It has been observed that functional teams occasionally revisit the Storming and Norming stage to strengthen their bond. Higher functioning teams often revisit the Norming stage before Storming occurs. A highly functional team, with many hours of practice in the area of conflict resolution, can recognize the need for a change in group norms before a conflict arises.

The fifth and final stage, Adjourning, reflects the ending of the process.  Depending on the team’s success in accomplishing its task and how strongly the members bonded, this stage may reflect either a sense of loss or relief. When a team disbands, time should be spent addressing how to properly recognize the team’s accomplishments. Assuming we have all been to the brew pub after an epic powder day, my guess is that backcountry skiers have this stage dialed! In all seriousness, this stage is incredibly important, especially to educators, as it represents how we close our courses. A meaningful debriefing or structured course close is not only imperative to the development of the team by honoring their efforts, but also helps facilitate students’ beginning to tour with peers. Colin Zacharias’ article, Where Do We Go From Here? : A Lesson Plan for Post-Course Student Risk Reduction is an excellent resource that can help instructors develop of an effective adjourning stage.

Finally, Adjournment can include the members leaving or in the worst of scenarios, can also be experienced by the loss of a team member due to death. With any loss of life grief is a necessary and integral part of the Adjourning stage.

My suggestions for instructors implementing this model of group development begin with having a humble respect for the concepts that we teach and the amount of time students must commit to their own personal application even before a basic competency can be achieved. When introducing the concepts of teamwork, we often suggest that everyone has a voice, that team members have as much information about the goals, objectives, roles, values, and processes. For example, the right route for the right group at the right time. While introducing these concepts, include the idea of continuously setting goals to develop these skills through experience and time with considerable practice, preferably under the tutelage of a more experienced partner.

Students would be best served if instructors had an increased understanding of how to apply the five stages of group development model to a working group in order to facilitate better group experiences and outcomes. I have been a part of this at the beginning of every AIARE in-house training course, where enough time for some type of introductory activity allowed for a forming stage, the crucial building block to creating a functional team. Individuals are all more accountable to a group when they have some form of emotional connection. By developing good facilitation techniques and fostering a team atmosphere in our courses, not only do we model the process of team building but potentially create an environment that is emotionally and physically safer for your students to learn in.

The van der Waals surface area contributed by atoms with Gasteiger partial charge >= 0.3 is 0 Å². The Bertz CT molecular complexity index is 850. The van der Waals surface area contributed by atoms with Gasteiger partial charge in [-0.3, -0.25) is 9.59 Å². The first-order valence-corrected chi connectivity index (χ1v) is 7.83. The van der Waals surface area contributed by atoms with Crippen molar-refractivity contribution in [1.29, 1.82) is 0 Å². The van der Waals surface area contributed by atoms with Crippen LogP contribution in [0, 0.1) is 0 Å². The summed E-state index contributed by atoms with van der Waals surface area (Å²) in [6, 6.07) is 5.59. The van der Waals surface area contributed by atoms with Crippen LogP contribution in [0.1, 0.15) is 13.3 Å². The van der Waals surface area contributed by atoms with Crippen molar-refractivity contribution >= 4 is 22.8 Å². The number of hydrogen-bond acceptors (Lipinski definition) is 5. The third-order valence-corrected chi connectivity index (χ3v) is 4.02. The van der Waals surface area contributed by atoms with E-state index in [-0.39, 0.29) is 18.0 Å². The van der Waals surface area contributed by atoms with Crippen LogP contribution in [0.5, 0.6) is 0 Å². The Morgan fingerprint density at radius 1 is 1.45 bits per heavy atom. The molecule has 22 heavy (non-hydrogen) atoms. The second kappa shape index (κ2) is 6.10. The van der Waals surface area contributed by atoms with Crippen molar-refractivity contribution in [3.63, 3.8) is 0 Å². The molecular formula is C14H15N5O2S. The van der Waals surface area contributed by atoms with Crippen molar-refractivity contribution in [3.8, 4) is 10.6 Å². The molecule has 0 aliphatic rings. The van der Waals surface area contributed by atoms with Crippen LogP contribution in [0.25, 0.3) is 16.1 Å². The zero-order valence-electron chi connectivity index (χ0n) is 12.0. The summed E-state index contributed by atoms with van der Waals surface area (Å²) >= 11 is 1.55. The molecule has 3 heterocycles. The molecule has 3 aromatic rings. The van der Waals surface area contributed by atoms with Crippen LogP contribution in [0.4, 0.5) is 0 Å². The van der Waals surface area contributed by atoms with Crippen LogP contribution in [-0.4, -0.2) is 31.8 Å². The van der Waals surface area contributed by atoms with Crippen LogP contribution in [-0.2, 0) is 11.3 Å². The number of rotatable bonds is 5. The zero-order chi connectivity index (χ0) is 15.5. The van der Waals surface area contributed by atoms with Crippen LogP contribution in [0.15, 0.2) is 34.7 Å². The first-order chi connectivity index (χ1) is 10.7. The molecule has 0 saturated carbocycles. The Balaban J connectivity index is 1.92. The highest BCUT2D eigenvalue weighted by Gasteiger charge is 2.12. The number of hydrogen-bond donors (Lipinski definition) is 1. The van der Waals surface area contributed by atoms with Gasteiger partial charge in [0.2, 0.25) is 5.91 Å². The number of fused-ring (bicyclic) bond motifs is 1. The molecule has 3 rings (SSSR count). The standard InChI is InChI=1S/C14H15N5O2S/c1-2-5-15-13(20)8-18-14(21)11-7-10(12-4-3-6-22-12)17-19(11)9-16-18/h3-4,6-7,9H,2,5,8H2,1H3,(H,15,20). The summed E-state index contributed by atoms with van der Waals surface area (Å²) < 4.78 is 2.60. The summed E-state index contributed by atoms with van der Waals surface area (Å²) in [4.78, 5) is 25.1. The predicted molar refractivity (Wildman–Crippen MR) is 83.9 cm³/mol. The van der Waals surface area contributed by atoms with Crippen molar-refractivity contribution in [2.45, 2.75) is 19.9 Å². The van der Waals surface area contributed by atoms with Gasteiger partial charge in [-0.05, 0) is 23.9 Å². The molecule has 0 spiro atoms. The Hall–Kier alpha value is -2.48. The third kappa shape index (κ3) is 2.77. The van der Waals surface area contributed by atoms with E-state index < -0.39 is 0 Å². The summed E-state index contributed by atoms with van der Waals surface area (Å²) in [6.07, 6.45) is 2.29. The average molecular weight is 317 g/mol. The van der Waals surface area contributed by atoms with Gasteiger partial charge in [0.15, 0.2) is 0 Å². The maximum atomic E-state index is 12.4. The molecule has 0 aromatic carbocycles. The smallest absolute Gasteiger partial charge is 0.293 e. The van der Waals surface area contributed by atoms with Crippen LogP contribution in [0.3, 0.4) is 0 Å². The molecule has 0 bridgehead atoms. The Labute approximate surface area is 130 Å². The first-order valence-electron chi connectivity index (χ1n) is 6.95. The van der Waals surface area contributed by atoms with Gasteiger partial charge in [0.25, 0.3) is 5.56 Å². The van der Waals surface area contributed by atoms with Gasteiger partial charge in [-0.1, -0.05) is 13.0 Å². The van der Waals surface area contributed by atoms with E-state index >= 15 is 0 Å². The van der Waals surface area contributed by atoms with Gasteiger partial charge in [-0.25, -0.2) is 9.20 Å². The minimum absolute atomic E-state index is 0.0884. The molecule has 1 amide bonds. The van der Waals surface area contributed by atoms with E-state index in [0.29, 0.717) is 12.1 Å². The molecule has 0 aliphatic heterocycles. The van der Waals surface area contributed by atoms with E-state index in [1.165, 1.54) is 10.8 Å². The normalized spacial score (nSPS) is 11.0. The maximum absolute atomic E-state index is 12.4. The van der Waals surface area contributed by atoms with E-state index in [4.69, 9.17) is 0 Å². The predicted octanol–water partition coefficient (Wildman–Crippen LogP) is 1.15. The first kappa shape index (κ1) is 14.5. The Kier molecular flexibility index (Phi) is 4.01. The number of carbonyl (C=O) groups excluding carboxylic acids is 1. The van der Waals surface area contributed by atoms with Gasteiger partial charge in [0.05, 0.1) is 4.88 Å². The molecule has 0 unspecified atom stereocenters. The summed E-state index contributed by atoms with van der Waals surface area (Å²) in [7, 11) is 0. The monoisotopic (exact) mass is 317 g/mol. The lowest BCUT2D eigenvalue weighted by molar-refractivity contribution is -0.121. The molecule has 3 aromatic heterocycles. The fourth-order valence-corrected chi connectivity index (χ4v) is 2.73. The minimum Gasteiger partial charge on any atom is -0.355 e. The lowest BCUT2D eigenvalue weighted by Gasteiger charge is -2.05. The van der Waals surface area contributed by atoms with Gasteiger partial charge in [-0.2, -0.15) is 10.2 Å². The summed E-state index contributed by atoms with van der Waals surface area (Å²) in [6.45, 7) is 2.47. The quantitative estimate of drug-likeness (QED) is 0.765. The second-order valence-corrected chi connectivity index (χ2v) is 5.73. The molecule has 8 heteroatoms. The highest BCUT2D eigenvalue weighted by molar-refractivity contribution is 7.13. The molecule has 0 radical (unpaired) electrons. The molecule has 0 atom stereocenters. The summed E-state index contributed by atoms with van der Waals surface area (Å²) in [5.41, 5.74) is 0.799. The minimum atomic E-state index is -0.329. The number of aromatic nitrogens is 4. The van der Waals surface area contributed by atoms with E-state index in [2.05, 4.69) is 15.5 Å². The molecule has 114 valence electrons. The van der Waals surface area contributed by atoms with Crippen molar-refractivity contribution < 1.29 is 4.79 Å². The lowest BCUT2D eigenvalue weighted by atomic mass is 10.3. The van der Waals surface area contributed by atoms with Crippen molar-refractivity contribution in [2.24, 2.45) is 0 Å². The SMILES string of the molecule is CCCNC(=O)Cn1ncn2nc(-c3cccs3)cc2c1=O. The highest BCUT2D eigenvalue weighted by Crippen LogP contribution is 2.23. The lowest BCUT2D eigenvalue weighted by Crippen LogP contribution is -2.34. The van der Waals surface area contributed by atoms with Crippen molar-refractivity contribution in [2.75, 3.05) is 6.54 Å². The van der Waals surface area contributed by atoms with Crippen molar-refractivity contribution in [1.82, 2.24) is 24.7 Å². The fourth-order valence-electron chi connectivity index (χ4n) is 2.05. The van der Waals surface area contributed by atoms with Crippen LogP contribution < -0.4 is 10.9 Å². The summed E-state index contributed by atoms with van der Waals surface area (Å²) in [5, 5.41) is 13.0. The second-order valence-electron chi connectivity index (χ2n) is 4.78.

Finally, the idea of mentorship may be the most important part of the solution. Through mentorship one may develop skills faster and avoid some of the pitfalls of inexperienced leadership and decision-making. Most professional organizations committed to safety suggest this practice. Both AIARE and the AMGA are great examples of this practice; they support mentoring by requiring it as part of the process of becoming an instructor. My suggestion is to take this a step farther and be a mentor to someone in your personal life as well. I am not suggesting you to take a gaper out to tomahawk down your double top-secret powder stash. Rather, support someone who has more potential than experience and whose company you enjoy.

While these suggestions won’t eliminate accidents, they can be part of the solution. In 1994, Fredston, Fesler and Tremper wrote an article entitled “The Human Factor –Lessons for Avalanche Education.” In their conclusion, they stated, “In teaching mountain travelers how to evaluate avalanche hazard it is not enough to focus only on the physical factors causing avalanches.”  They make it clear that more time should be given to the exploration and understanding of group dynamics. Just one more skill set worthy of 10,000 hours of practice. What are you waiting for? The clock is ticking!